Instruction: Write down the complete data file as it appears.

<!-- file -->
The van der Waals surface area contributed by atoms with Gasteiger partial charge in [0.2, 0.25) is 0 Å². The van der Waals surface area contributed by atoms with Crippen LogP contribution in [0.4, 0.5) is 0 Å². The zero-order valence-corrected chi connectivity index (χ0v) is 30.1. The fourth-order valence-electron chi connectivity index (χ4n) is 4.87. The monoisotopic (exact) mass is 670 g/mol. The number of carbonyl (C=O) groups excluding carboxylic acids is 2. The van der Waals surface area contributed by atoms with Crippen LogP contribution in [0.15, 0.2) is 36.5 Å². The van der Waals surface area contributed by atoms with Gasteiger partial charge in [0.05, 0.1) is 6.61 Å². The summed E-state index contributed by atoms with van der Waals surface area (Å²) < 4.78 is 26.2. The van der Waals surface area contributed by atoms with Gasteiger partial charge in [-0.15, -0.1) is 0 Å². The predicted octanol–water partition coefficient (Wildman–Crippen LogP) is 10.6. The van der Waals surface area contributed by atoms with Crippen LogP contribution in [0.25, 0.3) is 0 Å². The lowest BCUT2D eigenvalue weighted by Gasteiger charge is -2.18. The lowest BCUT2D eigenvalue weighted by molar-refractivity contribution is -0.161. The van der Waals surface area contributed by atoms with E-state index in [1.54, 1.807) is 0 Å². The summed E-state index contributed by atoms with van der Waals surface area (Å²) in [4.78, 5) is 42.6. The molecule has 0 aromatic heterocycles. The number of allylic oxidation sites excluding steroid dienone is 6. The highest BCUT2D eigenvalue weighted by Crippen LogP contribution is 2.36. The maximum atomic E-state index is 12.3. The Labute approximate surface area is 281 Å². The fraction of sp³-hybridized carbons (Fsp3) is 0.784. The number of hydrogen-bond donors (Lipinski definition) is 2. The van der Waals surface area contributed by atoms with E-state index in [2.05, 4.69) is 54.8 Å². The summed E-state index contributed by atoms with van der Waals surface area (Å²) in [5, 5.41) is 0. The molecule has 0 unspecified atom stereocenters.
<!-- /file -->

The van der Waals surface area contributed by atoms with Gasteiger partial charge in [0.2, 0.25) is 0 Å². The van der Waals surface area contributed by atoms with Crippen LogP contribution in [0.4, 0.5) is 0 Å². The zero-order valence-corrected chi connectivity index (χ0v) is 30.1. The fourth-order valence-electron chi connectivity index (χ4n) is 4.87. The monoisotopic (exact) mass is 670 g/mol. The number of carbonyl (C=O) groups excluding carboxylic acids is 2. The van der Waals surface area contributed by atoms with Crippen LogP contribution in [0.15, 0.2) is 36.5 Å². The van der Waals surface area contributed by atoms with Gasteiger partial charge in [0.05, 0.1) is 6.61 Å². The summed E-state index contributed by atoms with van der Waals surface area (Å²) < 4.78 is 26.2. The van der Waals surface area contributed by atoms with Gasteiger partial charge in [-0.15, -0.1) is 0 Å². The predicted octanol–water partition coefficient (Wildman–Crippen LogP) is 10.6. The van der Waals surface area contributed by atoms with Crippen LogP contribution in [0.25, 0.3) is 0 Å². The lowest BCUT2D eigenvalue weighted by Gasteiger charge is -2.18. The lowest BCUT2D eigenvalue weighted by molar-refractivity contribution is -0.161. The van der Waals surface area contributed by atoms with E-state index in [1.54, 1.807) is 0 Å². The summed E-state index contributed by atoms with van der Waals surface area (Å²) in [4.78, 5) is 42.6. The molecule has 0 aromatic heterocycles. The number of allylic oxidation sites excluding steroid dienone is 6. The highest BCUT2D eigenvalue weighted by Crippen LogP contribution is 2.36. The maximum atomic E-state index is 12.3. The Labute approximate surface area is 281 Å². The fraction of sp³-hybridized carbons (Fsp3) is 0.784. The number of hydrogen-bond donors (Lipinski definition) is 2. The van der Waals surface area contributed by atoms with E-state index in [2.05, 4.69) is 54.8 Å². The summed E-state index contributed by atoms with van der Waals surface area (Å²) in [5, 5.41) is 0. The molecule has 0 unspecified atom stereocenters.